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What are the Disadvantages of Dying without a Will?

What are the Disadvantages of Dying without a Will?
People who die without a will can leave a thicket of probate problems for loved ones.

A new survey reveals fewer Americans are having wills prepared despite the dramatic increase in people having wills and trusts created when the pandemic was at its peak. Maybe it was because Americans were forced to remain in their homes and had more time to think, says an article from USA Today, “Facing mortality, more Americans wrote wills during the pandemic. Now, they’re opting out.” . Beck, Lenox & Stolzer Estate Planning and Elder Law, LLC, finds this disheartening as our firm has seen firsthand the stress created for families when a loved one died without a will. So what are the disadvantages of dying without a will?

Everyone should have an estate plan, especially parents with minor children or homeowners. Parents who die without creating a will leave their children at the mercy of a court to decide who will raise them and how they will be financially supported. As we all know, there are family members who we would not want to have raise our children due to their lifestyle, values, mental health issues, poor money management, etc.

A last will and testament is just one part of an estate plan, which is created to outline your wishes for what happens to assets after you die and what happens to you while you are living.

Families facing significant healthcare decisions, for example, are better equipped to make decisions if wishes for end-of-life care have been incorporated into the correct legal estate planning documents. In fact, without proper planning, your family may not be allowed to be involved with your medical decisions. Depending on your jurisdiction, you’ll need a Healthcare Power of Attorney, Living Will, Advance Directive and HIPAA Release.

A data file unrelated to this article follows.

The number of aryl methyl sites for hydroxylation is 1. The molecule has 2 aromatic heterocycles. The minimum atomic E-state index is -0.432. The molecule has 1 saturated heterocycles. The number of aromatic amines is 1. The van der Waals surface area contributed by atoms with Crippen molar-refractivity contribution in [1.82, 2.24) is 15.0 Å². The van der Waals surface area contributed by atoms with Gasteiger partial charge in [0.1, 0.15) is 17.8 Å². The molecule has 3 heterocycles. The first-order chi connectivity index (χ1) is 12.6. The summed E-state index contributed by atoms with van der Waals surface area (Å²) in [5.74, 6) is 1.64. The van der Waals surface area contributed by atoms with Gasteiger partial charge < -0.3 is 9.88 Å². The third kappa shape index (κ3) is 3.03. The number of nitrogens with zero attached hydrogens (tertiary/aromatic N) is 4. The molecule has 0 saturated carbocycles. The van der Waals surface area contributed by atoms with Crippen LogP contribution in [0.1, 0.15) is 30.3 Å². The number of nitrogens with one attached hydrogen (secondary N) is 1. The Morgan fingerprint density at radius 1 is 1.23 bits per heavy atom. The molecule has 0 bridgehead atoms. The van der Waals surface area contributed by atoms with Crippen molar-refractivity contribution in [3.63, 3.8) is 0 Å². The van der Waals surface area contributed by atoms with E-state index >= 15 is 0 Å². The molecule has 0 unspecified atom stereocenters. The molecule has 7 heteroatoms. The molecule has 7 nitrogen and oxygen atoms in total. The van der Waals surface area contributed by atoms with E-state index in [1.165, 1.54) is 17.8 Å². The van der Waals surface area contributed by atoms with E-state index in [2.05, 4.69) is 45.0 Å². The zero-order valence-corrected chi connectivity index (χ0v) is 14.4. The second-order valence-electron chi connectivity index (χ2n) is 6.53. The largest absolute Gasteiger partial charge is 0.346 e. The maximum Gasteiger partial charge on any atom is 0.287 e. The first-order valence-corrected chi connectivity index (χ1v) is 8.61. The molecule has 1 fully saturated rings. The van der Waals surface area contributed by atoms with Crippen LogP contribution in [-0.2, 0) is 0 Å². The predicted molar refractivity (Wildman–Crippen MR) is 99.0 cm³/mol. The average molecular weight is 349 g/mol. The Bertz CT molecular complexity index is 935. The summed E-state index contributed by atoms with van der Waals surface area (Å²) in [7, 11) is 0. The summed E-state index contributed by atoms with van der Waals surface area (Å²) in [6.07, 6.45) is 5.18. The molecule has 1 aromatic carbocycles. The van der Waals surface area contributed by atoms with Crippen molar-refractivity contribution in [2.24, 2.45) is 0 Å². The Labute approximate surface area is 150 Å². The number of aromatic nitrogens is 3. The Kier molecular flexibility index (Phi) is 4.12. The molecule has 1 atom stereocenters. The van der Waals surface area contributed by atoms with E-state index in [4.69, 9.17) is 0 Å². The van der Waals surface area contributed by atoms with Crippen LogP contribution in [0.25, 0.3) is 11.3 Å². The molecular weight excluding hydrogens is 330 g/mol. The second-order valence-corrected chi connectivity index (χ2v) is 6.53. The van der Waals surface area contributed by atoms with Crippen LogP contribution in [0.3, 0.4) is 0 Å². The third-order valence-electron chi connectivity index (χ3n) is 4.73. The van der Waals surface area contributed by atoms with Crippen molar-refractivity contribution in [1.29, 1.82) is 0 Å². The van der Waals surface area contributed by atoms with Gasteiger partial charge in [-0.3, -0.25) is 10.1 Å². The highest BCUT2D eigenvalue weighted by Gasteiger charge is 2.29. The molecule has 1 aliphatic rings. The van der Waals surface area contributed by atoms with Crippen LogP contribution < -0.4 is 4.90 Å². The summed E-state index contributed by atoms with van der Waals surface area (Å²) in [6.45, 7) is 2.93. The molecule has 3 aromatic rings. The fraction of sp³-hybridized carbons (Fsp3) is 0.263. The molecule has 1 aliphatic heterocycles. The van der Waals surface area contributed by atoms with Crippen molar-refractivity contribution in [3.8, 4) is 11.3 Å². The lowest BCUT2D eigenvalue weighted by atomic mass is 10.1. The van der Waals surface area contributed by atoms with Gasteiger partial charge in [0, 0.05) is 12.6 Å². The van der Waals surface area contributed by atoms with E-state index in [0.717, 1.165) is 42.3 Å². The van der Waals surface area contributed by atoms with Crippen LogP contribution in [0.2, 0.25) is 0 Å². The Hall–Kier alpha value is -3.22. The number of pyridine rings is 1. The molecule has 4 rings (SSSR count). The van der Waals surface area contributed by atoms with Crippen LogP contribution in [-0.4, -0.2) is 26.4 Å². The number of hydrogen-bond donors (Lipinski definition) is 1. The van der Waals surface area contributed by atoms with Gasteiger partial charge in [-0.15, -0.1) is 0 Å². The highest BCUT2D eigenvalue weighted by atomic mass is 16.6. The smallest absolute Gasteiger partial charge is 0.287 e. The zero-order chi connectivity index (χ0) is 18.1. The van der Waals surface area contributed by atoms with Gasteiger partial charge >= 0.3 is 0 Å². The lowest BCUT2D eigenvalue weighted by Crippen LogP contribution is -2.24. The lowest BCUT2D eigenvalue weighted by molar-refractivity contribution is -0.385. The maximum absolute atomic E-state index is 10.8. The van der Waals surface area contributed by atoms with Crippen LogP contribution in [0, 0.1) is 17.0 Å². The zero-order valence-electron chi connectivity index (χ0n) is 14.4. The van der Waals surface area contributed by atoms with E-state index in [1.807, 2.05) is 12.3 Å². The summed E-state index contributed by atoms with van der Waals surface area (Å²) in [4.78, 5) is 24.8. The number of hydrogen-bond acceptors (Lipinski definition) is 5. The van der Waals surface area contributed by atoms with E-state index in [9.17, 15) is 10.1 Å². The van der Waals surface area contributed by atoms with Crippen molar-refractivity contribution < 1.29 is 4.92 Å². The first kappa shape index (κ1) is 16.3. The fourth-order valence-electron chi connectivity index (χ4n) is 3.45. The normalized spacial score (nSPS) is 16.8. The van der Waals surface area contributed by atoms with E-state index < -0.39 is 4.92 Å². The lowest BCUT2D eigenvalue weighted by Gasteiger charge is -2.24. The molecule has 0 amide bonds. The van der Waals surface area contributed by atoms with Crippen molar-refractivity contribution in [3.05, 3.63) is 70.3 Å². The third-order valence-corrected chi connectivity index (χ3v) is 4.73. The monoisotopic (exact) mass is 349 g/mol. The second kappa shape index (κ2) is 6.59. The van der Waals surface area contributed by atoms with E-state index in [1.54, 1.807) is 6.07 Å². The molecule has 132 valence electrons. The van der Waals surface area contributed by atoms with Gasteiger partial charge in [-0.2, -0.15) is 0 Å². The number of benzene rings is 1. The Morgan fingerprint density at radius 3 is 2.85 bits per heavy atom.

Estate planning can be overwhelming, which makes the guidance of an experienced estate planning attorney more important. Probate experts say using an online service to create a will and other estate planning documents is risky and could lead to larger problems when the documents are executed.

Most estate planning attorneys have reviewed online wills in which a spouse disinherited the surviving spouse, children in blended families have been disinherited and more. The cost of undoing the problems created by online wills, especially if the court declares the will invalid, is far higher than having a will properly prepared in the first place.

Wills and trusts are used to distribute property when you die. If there is no will, the court steps in, making decisions based on the laws of your state. Probate laws vary from state to state, and it’s always a guessing game to know who will get what.

For residents of New York State, for instance, if someone dies with no will, their spouse inherits the first $50,000 of their estate plus half of the balance, and the rest is distributed between the children. In Missouri, the spouse inherits the first $20,000 and then half the balance. Florida, the spouse inherits the entire estate. This may not be what you had in mind, but if you don’t have a will, it won’t matter—the state’s laws will decide.

An experienced estate planning attorney will review the disadvantages of dying without a will and will guide you through the process step-by-step. The peace of mind from knowing you’ve protected yourself and your loved ones makes this a worthwhile task, per Beck, Lenox and Stolzer. Contact us here for a free phone consultation to discuss your needs and concerns.

Reference: USA Today (April 3, 2024) “Facing mortality, more Americans wrote wills during the pandemic. Now, they’re opting out”

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